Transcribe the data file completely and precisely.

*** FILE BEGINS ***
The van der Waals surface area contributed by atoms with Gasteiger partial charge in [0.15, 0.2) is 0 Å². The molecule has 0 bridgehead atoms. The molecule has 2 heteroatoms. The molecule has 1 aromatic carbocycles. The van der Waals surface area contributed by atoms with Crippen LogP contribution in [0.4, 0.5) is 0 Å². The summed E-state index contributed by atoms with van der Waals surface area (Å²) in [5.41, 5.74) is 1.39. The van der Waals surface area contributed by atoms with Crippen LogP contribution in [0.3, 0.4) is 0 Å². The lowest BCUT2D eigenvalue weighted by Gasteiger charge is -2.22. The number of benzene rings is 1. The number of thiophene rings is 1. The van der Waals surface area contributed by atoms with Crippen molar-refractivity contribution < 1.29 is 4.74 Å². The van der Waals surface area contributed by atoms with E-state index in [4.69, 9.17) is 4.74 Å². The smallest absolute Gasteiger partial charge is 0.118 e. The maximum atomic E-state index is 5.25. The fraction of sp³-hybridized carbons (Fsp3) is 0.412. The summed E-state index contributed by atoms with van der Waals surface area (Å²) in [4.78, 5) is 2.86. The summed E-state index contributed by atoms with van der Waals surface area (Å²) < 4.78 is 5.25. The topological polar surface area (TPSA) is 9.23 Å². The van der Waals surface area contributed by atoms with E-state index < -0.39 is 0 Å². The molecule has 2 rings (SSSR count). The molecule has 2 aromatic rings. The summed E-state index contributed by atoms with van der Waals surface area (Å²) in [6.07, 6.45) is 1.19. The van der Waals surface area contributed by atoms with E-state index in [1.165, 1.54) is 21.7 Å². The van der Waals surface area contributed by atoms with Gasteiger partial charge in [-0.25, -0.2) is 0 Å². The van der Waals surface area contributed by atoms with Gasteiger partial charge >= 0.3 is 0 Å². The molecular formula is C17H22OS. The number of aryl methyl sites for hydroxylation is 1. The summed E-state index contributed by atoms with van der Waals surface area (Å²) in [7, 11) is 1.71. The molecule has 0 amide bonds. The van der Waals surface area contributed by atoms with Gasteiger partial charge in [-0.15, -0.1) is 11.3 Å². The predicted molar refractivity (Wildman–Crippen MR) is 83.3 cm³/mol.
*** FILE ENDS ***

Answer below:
The van der Waals surface area contributed by atoms with Gasteiger partial charge in [0.15, 0.2) is 0 Å². The molecule has 0 bridgehead atoms. The molecule has 2 heteroatoms. The molecule has 1 aromatic carbocycles. The van der Waals surface area contributed by atoms with Crippen LogP contribution in [0.4, 0.5) is 0 Å². The summed E-state index contributed by atoms with van der Waals surface area (Å²) in [5.41, 5.74) is 1.39. The van der Waals surface area contributed by atoms with Crippen LogP contribution in [0.3, 0.4) is 0 Å². The lowest BCUT2D eigenvalue weighted by Gasteiger charge is -2.22. The number of benzene rings is 1. The number of thiophene rings is 1. The van der Waals surface area contributed by atoms with Crippen molar-refractivity contribution < 1.29 is 4.74 Å². The van der Waals surface area contributed by atoms with E-state index in [4.69, 9.17) is 4.74 Å². The smallest absolute Gasteiger partial charge is 0.118 e. The maximum atomic E-state index is 5.25. The fraction of sp³-hybridized carbons (Fsp3) is 0.412. The summed E-state index contributed by atoms with van der Waals surface area (Å²) in [4.78, 5) is 2.86. The summed E-state index contributed by atoms with van der Waals surface area (Å²) < 4.78 is 5.25. The topological polar surface area (TPSA) is 9.23 Å². The van der Waals surface area contributed by atoms with E-state index < -0.39 is 0 Å². The molecule has 2 rings (SSSR count). The molecule has 2 aromatic rings. The summed E-state index contributed by atoms with van der Waals surface area (Å²) in [6.07, 6.45) is 1.19. The van der Waals surface area contributed by atoms with E-state index in [1.165, 1.54) is 21.7 Å². The van der Waals surface area contributed by atoms with Gasteiger partial charge in [-0.25, -0.2) is 0 Å². The van der Waals surface area contributed by atoms with Gasteiger partial charge >= 0.3 is 0 Å². The molecular formula is C17H22OS. The number of aryl methyl sites for hydroxylation is 1. The summed E-state index contributed by atoms with van der Waals surface area (Å²) in [7, 11) is 1.71. The molecule has 0 amide bonds. The van der Waals surface area contributed by atoms with Gasteiger partial charge in [-0.15, -0.1) is 11.3 Å². The predicted molar refractivity (Wildman–Crippen MR) is 83.3 cm³/mol.